On discouraging days, this book will help readers find their place in the world with greater love for themselves and others.

YOU ARE A BEAUTIFUL BEGINNING

Page after page of gentle affirmations to support self-acceptance and resolve self-doubts.

After drawing an imagined adventure, a slicker-clad elementary-age kid leaves a house nestled in a small community and journeys to a nearby woodland. Soothing sentence pairs follow a predictable pattern: “It is not how far you traveled. / It is the journey that you took.” Along the way, the protagonist, who has brown hair and light beige skin, is joined by two neighbors, a brown-skinned child with glasses and black curly hair tucked under a hat and an extremely pale White kid with blond hair. Throughout the day, they plan, scavenge, build, and finally enjoy a clubhouse under a huge tree. “It is not being a hero. / It is being part of a team. // It is not putting up walls. / It is about building a dream.” All the while, the children are surrounded by trees shown in richly colored realistic images—with just a touch of fantasy—standing out against a white background. Fairies, gnomes in pointed hats, and anthropomorphic rocks, flowers, animals, and insects are never far from the action. (Humanoid figures are diverse.) At the end of the day, the children’s story emphasizes a positive sense of self and optimism for what the journey tomorrow will bring. (This book was reviewed digitally with 11-by-17-inch double-page spreads viewed at 82% of actual size.)

On discouraging days, this book will help readers find their place in the world with greater love for themselves and others. (Picture book. 4-8)

Pub Date: Aug. 25, 2020

ISBN: 978-1-250-31183-2

Page Count: 40

Publisher: Roaring Brook Press

Review Posted Online: June 30, 2020

Kirkus Reviews Issue: July 15, 2020

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Empathetic art and lyrical text blend for a touching and empowering tale.

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AARON SLATER, ILLUSTRATOR

From the Questioneers series

The latest book in the Questioneer series centers an African American boy who has dyslexia.

Roberts’ characteristic cartoon illustrations open on a family of six that includes two mothers of color, children of various abilities and racial presentations, and two very amused cats. In a style more expressive and stirring than other books in the series, Beaty presents a boy overcoming insecurities related to reading comprehension. Like Harlem Renaissance artist Aaron Douglas, the boy’s namesake, the protagonist loves to draw. More than drawing, however, young Aaron wishes to write, but when he tries to read, the letters appear scrambled (effectively illustrated with a string of wobbly, often backward letters that trail across the pages). The child retreats into drawing. After an entire school year of struggle, Aaron decides to just “blend in.” At the beginning of the next school year, a writing prompt from a new teacher inspires Aaron, who spends his evening attempting to write “a story. Write something true.” The next day in class, having failed to put words on paper, Aaron finds his voice and launches into a story that shows how “beauty and kindness and loving and art / lend courage to all with a welcoming heart.” In the illustration, a tableau of colorful mythological beings embodies Aaron’s tale. The text is set in a dyslexia-friendly type. (This book was reviewed digitally.)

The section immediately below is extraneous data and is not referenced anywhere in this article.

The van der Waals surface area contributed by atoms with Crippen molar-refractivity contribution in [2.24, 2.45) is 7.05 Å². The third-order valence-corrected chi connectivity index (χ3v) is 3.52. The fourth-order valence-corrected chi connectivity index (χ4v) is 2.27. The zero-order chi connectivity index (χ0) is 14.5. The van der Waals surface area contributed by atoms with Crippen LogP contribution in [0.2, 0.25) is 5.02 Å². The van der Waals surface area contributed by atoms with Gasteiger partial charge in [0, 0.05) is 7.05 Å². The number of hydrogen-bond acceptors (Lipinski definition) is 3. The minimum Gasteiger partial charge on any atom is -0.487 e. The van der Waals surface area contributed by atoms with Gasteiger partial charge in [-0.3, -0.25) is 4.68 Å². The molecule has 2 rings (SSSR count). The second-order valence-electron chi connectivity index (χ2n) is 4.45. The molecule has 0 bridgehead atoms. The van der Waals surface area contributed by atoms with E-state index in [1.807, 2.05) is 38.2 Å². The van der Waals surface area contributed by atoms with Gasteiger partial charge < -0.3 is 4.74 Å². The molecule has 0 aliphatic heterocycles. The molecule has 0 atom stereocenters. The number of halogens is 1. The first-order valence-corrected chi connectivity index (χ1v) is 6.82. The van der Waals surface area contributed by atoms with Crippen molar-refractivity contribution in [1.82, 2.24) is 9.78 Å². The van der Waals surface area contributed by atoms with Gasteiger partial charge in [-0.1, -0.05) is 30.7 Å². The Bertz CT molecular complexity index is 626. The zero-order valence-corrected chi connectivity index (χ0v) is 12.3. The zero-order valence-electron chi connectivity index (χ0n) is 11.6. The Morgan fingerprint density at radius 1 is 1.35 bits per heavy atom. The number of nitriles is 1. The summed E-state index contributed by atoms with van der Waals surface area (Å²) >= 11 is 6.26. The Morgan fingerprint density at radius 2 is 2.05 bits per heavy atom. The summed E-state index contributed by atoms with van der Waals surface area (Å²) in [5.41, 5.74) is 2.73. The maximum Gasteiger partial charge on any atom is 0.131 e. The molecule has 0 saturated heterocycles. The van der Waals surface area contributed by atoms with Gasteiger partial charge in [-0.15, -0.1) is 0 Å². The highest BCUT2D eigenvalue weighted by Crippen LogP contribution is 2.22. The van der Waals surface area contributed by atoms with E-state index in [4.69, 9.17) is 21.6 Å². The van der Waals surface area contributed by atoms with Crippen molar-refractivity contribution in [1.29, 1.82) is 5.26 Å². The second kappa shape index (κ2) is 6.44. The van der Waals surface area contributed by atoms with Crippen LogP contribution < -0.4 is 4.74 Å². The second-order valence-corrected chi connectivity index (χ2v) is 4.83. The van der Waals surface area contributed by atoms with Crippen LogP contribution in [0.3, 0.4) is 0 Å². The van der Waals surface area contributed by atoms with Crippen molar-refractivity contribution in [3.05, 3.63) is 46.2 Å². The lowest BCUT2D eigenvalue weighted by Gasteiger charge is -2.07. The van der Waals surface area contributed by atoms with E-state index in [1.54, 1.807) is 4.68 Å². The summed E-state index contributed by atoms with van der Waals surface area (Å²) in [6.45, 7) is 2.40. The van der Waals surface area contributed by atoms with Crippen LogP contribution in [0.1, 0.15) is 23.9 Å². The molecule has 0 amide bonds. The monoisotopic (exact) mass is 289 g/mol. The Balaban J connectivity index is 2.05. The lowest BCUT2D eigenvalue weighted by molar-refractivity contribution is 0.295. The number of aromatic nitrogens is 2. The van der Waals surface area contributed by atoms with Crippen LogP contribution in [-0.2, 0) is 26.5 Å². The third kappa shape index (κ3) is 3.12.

Empathetic art and lyrical text blend for a touching and empowering tale. (author's note, illustrator's note) (Picture book. 5-8)

Pub Date: Nov. 2, 2021

ISBN: 978-1-4197-5396-1

Page Count: 40

Publisher: Abrams

Review Posted Online: Oct. 13, 2021

Kirkus Reviews Issue: Nov. 1, 2021

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A deliciously sweet reminder to try one’s unique best.

THE SMART COOKIE

From the Food Group series

This smart cookie wasn’t alwaysa smart cookie.

At the corner of Sweet Street stands a bakery, which a whole range of buns and cakes and treats calls home, including a small cookie who “didn’t feel comfortable speaking up or sharing” any ideas once upon a time. During the early days of gingerbread school, this cookie (with sprinkles on its top half, above its wide eyes and tiny, smiling mouth) never got the best grades, didn’t raise a hand to answer questions, and almost always finished most tests last, despite all best efforts. As a result, the cookie would worry away the nights inside of a cookie jar. Then one day, kind Ms. Biscotti assigns some homework that asks everyone “to create something completely original.” What to do? The cookie’s first attempts (baking, building a birdhouse, sculpting) fail, but an idea strikes soon enough. “A poem!” Titling its opus “My Crumby Days,” the budding cookie poet writes and writes until done. “AHA!” When the time arrives to share the poem with the class, this cookie learns that there’s more than one way to be smart. John and Oswald’s latest installment in the hilarious Food Group series continues to provide plenty of belly laughs (thanks to puns galore!) and mini buns of wisdom in a wholly effervescent package. Oswald’s artwork retains its playful, colorful creative streak. Although slightly less effective than its predecessors due to its rather broad message, this one’s nonetheless an excellent addition to the menu.(This book was reviewed digitally.)

A deliciously sweet reminder to try one’s unique best. (Picture book. 4-8)

Pub Date: Nov. 2, 2021

ISBN: 978-0-06-304540-8

Page Count: 40

Publisher: Harper/HarperCollins

Review Posted Online: Sept. 24, 2021

Kirkus Reviews Issue: Oct. 15, 2021

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